Wood calamint (Clinopodium menthifolium)

Wood calamints in flower
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Wood calamint fact file

Wood calamint description

GenusClinopodium (4)

Wood calamint produces pink or purplish-pink flowers, which measure 15 to 22 mm in length, and have two 'lips' of fused petals that are often speckled with darker pink spots (1). The flowers are arranged on flower spikes in whorls. The plant is covered in fairly long hairs, and has dark green oval-shaped leaves. When the leaves are crushed they give off a distinct minty aroma (1).

Calamintha sylvatica.
Height: 40-60 cm (1)

Wood calamint biology

This perennial species flowers from July to October, and can spread by means of thin stems called 'rhizomes' that pass along the surface of the soil, from which new plants sprout and roots become established (1). This form of reproduction is known as 'vegetative reproduction'. Wood calamint can also reproduce by seeds; four small 'nutlets' (single-seeded fruits with a tough woody coat) are produced by each flower, these fall to the ground when they are ripe (1).


Wood calamint range

Rare in Great Britain, since 1843 this plant has been found only in a single dry chalk valley on the Isle of Wight (5) where it currently has an extremely restricted distribution of a just few square meters (3). In Europe it is known from most countries, but it does not reach into Scandinavia (3).

You can view distribution information for this species at the National Biodiversity Network Atlas.

Wood calamint habitat

Grows in lightly-shaded conditions at the edges of woodlands and in scrub, on chalky soils (5).


Wood calamint status

Classified as Endangered in Great Britain (3) and fully protected under Schedule 8 of the Wildlife and Countryside Act, 1981 (3).


Wood calamint threats

Wood calamint was once fairly abundant at its single location, but the decline in coppicing in the 1940s resulted in a drastic decline, which has been halted recently by the reintroduction of coppice management (5). Competition with aggressive species is the biggest threat currently facing this plant (3).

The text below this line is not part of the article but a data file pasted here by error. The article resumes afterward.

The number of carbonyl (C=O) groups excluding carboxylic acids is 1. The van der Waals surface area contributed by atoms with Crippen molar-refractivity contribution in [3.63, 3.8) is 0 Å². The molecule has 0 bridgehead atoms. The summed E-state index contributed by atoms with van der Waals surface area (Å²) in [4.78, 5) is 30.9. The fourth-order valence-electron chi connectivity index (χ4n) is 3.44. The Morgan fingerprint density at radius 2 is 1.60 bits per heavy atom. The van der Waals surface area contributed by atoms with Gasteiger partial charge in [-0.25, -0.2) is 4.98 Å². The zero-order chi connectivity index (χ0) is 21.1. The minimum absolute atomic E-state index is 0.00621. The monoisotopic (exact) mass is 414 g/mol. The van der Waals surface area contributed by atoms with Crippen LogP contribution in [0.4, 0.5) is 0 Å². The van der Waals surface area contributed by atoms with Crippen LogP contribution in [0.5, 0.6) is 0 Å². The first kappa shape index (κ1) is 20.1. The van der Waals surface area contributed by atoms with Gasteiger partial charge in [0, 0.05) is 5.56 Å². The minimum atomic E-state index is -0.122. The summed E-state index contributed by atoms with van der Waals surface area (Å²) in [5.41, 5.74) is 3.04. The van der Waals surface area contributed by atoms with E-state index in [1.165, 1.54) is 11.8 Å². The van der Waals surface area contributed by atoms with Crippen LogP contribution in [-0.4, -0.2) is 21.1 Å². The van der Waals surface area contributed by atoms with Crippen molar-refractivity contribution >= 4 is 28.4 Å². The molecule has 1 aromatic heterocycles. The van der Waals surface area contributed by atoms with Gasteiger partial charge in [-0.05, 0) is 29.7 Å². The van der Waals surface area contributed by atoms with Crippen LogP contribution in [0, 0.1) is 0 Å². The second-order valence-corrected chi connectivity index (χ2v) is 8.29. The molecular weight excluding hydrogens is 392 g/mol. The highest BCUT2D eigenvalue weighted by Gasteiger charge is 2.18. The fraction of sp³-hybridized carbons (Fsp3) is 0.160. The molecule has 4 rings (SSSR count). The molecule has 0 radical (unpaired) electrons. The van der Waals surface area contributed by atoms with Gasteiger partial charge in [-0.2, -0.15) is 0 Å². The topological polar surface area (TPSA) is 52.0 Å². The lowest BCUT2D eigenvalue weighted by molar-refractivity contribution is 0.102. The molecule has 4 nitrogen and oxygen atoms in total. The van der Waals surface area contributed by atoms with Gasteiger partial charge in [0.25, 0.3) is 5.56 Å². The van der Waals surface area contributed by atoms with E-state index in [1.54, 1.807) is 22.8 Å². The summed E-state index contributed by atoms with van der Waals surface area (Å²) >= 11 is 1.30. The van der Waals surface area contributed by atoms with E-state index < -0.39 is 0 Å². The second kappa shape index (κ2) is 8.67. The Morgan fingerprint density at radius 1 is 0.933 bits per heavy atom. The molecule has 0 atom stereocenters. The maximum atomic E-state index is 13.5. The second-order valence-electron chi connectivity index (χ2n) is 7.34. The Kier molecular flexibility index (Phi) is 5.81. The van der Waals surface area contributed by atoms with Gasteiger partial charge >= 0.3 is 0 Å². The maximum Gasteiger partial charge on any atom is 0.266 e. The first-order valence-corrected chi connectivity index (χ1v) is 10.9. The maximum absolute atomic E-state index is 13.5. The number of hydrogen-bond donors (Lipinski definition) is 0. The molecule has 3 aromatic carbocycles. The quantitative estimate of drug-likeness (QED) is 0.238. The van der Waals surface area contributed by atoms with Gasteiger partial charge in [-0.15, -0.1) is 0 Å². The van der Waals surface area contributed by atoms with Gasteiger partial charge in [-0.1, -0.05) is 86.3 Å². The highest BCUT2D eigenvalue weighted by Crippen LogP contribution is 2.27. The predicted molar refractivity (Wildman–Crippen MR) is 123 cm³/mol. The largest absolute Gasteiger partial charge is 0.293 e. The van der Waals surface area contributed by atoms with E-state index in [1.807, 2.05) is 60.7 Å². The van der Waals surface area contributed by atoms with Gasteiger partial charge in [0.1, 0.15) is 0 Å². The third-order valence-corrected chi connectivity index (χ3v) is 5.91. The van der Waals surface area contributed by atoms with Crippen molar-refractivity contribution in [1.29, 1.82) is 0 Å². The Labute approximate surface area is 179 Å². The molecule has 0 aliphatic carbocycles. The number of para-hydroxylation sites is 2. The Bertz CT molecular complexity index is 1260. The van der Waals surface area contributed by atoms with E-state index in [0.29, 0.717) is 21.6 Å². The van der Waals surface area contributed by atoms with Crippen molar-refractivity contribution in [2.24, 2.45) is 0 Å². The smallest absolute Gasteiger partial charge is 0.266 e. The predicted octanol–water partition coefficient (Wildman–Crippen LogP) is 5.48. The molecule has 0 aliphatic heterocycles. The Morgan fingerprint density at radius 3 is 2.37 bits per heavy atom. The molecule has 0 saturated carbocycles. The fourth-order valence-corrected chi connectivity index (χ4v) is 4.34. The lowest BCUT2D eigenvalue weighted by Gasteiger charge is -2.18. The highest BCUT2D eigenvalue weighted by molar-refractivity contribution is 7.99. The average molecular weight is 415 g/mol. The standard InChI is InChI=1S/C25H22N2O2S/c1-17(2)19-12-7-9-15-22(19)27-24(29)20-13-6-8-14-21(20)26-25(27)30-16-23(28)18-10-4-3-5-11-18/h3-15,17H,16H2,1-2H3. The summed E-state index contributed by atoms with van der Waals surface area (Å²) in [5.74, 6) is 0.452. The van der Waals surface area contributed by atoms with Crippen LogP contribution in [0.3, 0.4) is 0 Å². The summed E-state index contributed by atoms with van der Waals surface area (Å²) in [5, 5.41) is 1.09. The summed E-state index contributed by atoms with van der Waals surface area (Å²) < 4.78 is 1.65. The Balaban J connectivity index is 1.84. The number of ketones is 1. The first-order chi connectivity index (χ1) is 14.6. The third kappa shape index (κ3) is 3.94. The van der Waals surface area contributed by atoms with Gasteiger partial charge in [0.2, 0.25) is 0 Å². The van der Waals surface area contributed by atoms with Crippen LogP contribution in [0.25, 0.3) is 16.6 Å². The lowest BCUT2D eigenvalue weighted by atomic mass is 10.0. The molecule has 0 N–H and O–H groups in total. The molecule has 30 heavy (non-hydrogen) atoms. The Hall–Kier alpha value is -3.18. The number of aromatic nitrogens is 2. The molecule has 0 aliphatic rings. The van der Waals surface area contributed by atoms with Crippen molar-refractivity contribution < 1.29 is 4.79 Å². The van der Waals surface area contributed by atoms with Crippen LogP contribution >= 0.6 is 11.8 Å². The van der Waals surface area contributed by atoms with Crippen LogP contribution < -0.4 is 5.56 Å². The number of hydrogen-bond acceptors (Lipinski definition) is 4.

Wood calamint conservation

Measures to conserve wood calamint have been in operation since 1962, when just five plants survived (3). Hazel trees have been coppiced and ground cover has been cleared at the site, which has been designated as a Site of Special Scientific Interest (SSSI) (3). Furthermore, invasive plants and tall herbs such as the nettle (Urtica dioica) have been removed (5). The species is still endangered despite these efforts, however, and at present the population is estimated to number in the low hundreds (3).

There may be further information about this species available via the National Biodiversity Network Atlas.


Information authenticated by Plantlife, the wild plant conservation charity:



Containing free calcium carbonate, chalky.
Coppicing is a traditional form of woodland management in which trees are cut close to the base of the trunk. Re-growth occurs in the form of many thin poles. Coppiced woodlands are cut in this way on rotation, producing a mosaic of different stages of re-growth.
In plants, petal or petals that form a lobe.
Plants that live for at least three seasons; after an initial period they produce flowers once a year.
Rhizomes are thickened, branching, creeping storage stems. Although most rhizomes grow laterally just along or slightly below the soil's surface, some grow several inches deep. Roots grow from the underside of the rhizome, and during the growing season new growth sprouts from buds along the top. A familiar rhizome is the ginger used in cooking.
Vegetative reproduction
Type of asexual reproduction (reproduction without recombination of genetic material) that results in the propagation of plants using only the vegetative tissues such as leaves or stems. The resulting plant is genetically identical to the original plant. A well-known example of this is the reproduction of strawberry plants from 'runners'.
In animals, the spiral or convolutions in the shell of a snail. In plants, a set of leaves, flowers, or branches that spring from a stem at the same point and encircle it.


  1. National Biodiversity Network Species Dictionary (September 2002)
  2. Grey-Wilson, C. (1994) Eyewitness Handbooks: Wild Flowers of Britain and Northwest Europe. Dorling Kindersley, London.
  3. Wigginton, M. J. (1999) British Red Data Books 1; Vascular Plants. 3rd Edition. JNCC, Peterborough.
  4. Preston, C. D., Pearman, D. A., Dines, T. D. (2002) New Atlas of the Flora of Britain and Ireland. Oxford University Press, London.

Image credit

Wood calamints in flower  
Wood calamints in flower

© Andrew N. Gagg

Andrew N. Gagg
'Town House Two'
Fordbank Court
Henwick Road
United Kingdom
Tel: +44 (0) 190 574 8515


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